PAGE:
March 4, 2020 •
British Columbia’s Office of the Registrar issued a guidance document for organizations last month. This in anticipation of the changes to the province’s lobbying laws taking effect on May 4. The guidance document provides an overview for organizations with in-house […]
British Columbia’s Office of the Registrar issued a guidance document for organizations last month.
This in anticipation of the changes to the province’s lobbying laws taking effect on May 4.
The guidance document provides an overview for organizations with in-house lobbyists under the Lobbyists Transparency Act.
Beginning on May 4, the time threshold for requiring in-house lobbyists to register is reduced from 100 hours to 50 hours in the preceding 12-month period.
Time spent preparing to lobby, researching and writing reports, and strategizing would be included in calculating the time threshold required for registration.
However, activities predating a decision to lobbying would “likely not be included in the calculation,” according to the published guidance.
Organizations that are not member-based or that do not have a primary purpose to promote or oppose issues may qualify for the exception.
This is only if the organizations have fewer than six employees and the lobbying activities add up to fewer than 50 hours in the preceding 12-month period.
Examples of organizations unlikely to qualify for the exemption are unions and chambers of commerce.
Presently, a new online Lobbyists Registry is in development to replace the current Lobbyists Registry.
This registry is scheduled to launch on May 4, 2020.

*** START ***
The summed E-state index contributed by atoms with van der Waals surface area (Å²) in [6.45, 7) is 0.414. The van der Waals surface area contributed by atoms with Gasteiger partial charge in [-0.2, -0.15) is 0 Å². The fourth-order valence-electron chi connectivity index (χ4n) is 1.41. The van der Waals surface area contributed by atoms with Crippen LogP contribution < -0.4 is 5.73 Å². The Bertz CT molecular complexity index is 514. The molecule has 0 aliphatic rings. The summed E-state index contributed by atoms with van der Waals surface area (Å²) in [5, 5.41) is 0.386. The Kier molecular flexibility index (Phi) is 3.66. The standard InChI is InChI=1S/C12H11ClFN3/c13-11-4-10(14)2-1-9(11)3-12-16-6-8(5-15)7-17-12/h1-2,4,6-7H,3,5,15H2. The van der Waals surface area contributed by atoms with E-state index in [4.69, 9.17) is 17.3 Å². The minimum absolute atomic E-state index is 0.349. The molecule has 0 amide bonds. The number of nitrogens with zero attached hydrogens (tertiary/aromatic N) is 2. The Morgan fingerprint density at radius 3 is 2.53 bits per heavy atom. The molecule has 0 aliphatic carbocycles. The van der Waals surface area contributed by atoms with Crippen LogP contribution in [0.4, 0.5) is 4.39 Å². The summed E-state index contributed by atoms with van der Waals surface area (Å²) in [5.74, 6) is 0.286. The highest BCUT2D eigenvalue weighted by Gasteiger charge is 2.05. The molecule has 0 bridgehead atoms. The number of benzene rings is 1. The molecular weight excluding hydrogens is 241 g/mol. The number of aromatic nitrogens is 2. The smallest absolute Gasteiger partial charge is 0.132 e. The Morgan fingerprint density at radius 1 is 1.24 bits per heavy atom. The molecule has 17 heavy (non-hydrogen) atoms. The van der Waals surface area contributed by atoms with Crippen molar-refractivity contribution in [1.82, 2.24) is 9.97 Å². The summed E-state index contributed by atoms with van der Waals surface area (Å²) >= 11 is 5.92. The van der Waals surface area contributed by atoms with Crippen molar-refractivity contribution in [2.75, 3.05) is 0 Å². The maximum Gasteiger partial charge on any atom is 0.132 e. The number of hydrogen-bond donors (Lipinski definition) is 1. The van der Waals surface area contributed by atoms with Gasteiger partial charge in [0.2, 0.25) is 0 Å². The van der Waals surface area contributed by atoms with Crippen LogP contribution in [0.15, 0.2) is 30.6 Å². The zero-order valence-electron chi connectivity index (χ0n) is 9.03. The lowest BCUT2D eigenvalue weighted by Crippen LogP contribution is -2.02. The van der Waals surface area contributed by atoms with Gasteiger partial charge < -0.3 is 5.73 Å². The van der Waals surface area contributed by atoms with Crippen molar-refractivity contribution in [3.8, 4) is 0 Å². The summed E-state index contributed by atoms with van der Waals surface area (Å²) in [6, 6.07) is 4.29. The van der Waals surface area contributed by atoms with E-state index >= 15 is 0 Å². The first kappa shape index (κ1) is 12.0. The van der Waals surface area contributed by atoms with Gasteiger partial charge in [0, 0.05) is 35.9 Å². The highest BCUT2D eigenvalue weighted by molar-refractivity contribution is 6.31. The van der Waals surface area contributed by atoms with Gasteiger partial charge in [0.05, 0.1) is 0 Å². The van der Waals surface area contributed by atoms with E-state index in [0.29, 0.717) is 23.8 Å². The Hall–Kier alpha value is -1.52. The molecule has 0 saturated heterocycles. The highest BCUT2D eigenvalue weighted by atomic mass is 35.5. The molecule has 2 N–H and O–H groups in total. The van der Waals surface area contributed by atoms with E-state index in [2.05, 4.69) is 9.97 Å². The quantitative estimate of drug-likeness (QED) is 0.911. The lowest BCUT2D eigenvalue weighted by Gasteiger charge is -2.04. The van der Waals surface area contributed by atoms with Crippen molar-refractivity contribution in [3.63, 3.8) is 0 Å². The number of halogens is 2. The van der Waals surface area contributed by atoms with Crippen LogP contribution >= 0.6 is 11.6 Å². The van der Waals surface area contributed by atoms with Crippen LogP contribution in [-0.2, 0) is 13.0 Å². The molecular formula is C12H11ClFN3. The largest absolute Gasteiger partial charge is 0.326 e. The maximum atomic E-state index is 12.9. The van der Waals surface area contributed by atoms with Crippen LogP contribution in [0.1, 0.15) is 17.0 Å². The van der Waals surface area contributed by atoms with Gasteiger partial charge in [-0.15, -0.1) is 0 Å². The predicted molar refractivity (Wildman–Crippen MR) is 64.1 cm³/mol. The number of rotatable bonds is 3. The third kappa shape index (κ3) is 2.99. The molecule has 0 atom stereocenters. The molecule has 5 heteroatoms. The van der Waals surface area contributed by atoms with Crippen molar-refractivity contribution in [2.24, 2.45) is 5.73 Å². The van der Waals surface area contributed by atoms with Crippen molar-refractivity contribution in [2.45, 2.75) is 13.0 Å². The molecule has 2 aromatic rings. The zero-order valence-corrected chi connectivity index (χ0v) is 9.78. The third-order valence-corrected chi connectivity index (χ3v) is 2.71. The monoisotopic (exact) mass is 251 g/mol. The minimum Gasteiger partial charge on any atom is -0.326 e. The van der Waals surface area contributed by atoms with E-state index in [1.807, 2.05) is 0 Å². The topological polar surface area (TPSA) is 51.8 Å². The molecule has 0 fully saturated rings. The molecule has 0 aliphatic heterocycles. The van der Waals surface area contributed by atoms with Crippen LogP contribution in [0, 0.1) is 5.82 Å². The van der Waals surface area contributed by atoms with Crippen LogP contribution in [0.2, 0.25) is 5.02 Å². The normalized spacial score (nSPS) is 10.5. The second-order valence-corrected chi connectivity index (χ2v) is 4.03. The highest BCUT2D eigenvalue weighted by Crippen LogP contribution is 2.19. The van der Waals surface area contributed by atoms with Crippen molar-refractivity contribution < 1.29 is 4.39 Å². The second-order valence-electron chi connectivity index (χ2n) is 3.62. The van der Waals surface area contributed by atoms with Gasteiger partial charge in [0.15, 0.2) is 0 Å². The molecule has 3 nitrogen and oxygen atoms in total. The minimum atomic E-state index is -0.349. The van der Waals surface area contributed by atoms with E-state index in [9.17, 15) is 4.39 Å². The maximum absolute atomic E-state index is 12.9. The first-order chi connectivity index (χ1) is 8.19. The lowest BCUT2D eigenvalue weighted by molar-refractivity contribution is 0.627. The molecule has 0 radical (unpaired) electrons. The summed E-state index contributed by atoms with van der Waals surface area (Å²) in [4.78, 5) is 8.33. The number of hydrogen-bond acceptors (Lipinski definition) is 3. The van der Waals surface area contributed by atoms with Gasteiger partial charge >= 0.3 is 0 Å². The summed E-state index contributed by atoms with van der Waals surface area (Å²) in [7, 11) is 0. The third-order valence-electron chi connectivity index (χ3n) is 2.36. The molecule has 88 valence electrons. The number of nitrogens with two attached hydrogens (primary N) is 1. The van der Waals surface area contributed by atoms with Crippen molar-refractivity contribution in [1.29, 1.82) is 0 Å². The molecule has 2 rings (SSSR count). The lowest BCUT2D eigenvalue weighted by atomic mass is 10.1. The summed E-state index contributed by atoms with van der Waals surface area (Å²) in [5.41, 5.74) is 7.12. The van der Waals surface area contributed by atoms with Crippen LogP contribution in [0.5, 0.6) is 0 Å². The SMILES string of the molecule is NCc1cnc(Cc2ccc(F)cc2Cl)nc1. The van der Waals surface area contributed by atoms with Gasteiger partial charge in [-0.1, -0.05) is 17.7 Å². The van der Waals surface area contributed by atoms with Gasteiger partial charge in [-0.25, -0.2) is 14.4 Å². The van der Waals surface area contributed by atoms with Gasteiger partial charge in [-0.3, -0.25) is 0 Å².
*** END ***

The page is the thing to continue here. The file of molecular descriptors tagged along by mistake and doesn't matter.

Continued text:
October 20, 2011 •
A court in British Columbia has ruled the province cannot restrict election spending in the 60 days leading up to an official election call.
In British Columbia Teachers’ Federation v. British Columbia (Attorney General), the British Columbia Court of Appeal panel upheld a lower court ruling finding portions of Election Act sections 235.1 and 228 are unconstitutional, and are of no force and effect insofar as they relate to the pre-campaign period as defined in the Act. Therefore, the court affirmed the British Columbia Attorney General cannot restrict election spending in the pre-campaign period 60 days before the election period begins.
Election advertising preceding a 28-day campaign period is considered a “pre-campaign” period. In the decision Justice Catherine Anne Ryan wrote, “[R]estricting third-party advertising during the pre-campaign period would unjustifiably interfere with third parties’ issue advocacy, lobbying activity, and other advertising endeavours unrelated to the election.”
State and Federal Communications, Inc. provides research and consulting services for government relations professionals on lobbying laws, procurement lobbying laws, political contribution laws in the United States and Canada. Learn more by visiting stateandfed.com.